The golf world gathered to say 'goodbye' to The King today.
Mourners packed into Saint Vincent College Basilica in Latrobe, Pa., on Tuesday morning to pay their respects to golf legend and American icon Arnold Palmer, who died on Sept. 25 at age 87.
The public memorial following Palmer's funeral last week drew hundreds of well-wishers, among them family, friends and famous names in the game Palmer brought to the masses through a professional career that spanned six decades and a personality that endeared him to millions of fans around the world.
The ceremonial honor guard for the U.S. Coast Guard, in which Palmer served for three years from 1950-53 before turning his attention to competitive golf, opened the proceedings, which were led by former LPGA commissioner Charlie Mechem, Palmer's neighbor and lifelong friend.
"Sadness and grief is not the tone that Arnold would want for this day," Mechem said. "Think of him striding up the fairway, hitching up his pants and giving a thumbs up. I want you to smile because he always smiled."
The roster of speakers including PGA Tour commissioner Tim Finchem, Palmer's grandson Sam Saunders, Cessna chairman Russ Meyer, sportscaster Jim Nantz, R&A executive Peter Dawson, Hall of Famer Jack Nicklaus and LPGA legend Annika Sorenstam. They shared varied stories from Palmer's life -- some funny, some sad, all of them celebrating a beloved figure on and off the course.
Finchem hailed Palmer as a sporting pioneer who revolutionized the game for the benefit of future generations of professional golfers.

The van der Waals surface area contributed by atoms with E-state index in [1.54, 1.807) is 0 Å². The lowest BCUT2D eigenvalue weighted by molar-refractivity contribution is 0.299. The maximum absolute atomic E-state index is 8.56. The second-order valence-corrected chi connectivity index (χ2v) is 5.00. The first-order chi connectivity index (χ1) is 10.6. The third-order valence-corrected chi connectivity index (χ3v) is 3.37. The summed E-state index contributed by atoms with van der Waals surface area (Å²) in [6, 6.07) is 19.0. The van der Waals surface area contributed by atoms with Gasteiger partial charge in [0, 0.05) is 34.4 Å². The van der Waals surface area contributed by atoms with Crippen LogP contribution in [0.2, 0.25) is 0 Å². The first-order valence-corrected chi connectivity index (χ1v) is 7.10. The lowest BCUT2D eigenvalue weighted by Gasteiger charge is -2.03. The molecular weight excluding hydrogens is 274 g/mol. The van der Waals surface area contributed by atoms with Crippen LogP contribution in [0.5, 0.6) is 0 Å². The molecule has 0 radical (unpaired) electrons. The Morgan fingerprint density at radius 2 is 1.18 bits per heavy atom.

"I don't believe that when we talk about Arnold's legacy, that it's a legacy that's in the past," Finchem said. "I refuse to think he's totally left us."
Palmer's friend and rival Jack Nicklaus, whose head-to-head duels with The King are the stuff of legend, described Palmer as a mentor who showed him the ropes on Tour even as they battled on the course, the genesis of a lifelong friendship.
"We competed in everything, from majors to endorsements. You name it, we likely competed for it," Nicklaus said. "But if there was ever a problem, I knew Arnold had my back, and he knew I had his. You don't lose a friend of almost 60 years and not feel an enormous loss. But remember when Arnold Palmer touched your life and touched your heart and please don't forget why."
But perhaps the most moving remembrance came from Tour pro Sam Saunders, Palmer's grandson, who offered a glimpse of the man away from the spotlight.
"My memories of him as a grandfather are here in Latrobe," Saunders said. "It wasn't watching him win golf tournaments. It was watching him ride sleds down the hill. Those are the memories we got to see. We all had the opportunity to see Arnie the legend, the golfer. But we had the unique opportunity to see him at home, in cutoff sweatpants. We loved that man as much as you loved the man you saw on TV. There wasn't a big difference."